Cohen: I had a conversation with a transit director the other day, and we were talking about a community’s focus on a light rail project. I think it was actually—I think it was our local director of transportation here in Durham, Sean Egan. And we were talking a little bit about kind of the community’s focus on light rail. We had a big project that unfortunately didn’t end up going forward. And we were kind of trying to think through like, you know, why it’s so hard to communicate the improvements to buses compared to a new, fixed-infrastructure rail project. You know? Because—and what he said I thought was just kind of really critical, which is that you can improve bus service, and it’s going to be hard to kind of see.

You know, obviously if you’re riding it every day you’ll notice it, the frequencies are increased and so forth, compared to a fixed-route, fixed-rail infrastructure project that, you know, you can tangibly see something; whereas with a bus you can increase a frequency, you can increase some of the amenities, and increase the service hours, so forth, but it’s a lot harder to kind of really see. And I feel like that’s kind of this challenge that when you go to that political part of this that you talk about, you have to overcome that because it’s like we can make this huge, huge investment, and it’s a little bit harder for people to really touch and see. And I feel like that’s why a lot of communities really kind of fall in love with some of the rail projects.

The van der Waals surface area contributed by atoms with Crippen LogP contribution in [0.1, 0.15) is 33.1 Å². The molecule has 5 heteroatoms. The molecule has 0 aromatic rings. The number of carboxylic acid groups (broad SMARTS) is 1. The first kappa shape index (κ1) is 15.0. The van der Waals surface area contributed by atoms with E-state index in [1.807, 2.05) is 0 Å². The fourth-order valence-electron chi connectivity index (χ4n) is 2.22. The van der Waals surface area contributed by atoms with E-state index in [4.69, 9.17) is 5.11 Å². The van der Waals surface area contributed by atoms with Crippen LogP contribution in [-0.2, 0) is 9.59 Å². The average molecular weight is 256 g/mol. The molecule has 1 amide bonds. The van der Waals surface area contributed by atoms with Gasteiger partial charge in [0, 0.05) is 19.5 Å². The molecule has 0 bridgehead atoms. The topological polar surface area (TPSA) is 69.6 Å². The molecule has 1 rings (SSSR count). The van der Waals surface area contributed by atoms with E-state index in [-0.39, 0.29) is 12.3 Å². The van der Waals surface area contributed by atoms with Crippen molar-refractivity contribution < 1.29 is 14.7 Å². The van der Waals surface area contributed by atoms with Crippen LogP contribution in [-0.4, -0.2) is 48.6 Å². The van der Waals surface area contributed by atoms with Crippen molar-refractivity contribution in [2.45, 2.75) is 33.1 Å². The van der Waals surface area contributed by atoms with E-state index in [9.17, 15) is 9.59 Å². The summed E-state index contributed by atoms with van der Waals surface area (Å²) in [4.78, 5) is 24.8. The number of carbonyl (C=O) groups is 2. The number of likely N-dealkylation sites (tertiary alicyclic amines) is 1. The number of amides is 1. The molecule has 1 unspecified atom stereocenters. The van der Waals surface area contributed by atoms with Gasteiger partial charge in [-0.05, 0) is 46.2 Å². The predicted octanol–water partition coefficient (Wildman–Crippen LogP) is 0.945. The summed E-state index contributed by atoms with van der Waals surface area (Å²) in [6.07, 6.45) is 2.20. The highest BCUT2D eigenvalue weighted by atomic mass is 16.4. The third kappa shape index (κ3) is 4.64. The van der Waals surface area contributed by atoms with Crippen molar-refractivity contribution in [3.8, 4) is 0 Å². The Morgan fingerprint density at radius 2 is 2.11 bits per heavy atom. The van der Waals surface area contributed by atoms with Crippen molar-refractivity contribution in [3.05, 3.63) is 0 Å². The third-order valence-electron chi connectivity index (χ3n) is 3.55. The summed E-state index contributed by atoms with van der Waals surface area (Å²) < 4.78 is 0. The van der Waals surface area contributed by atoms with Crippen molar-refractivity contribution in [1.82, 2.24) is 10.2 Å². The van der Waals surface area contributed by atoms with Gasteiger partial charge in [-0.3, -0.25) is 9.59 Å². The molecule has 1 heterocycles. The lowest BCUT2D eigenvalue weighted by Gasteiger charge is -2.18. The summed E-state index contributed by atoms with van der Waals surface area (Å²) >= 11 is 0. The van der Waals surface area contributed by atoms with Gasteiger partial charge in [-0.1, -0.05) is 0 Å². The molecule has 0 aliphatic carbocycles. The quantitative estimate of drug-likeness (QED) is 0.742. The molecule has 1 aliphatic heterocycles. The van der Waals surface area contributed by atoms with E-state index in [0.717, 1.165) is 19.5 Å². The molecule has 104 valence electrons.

Decker: I think that’s a part of it. I also think that we have a sort of unfortunate historical precedent in this country of tending to build rail at least in the second half of the 20th century with an emphasis on higher-income riders, whiter riders, riders—[INDISCERNIBLE].

Cohen: Yeah, totally.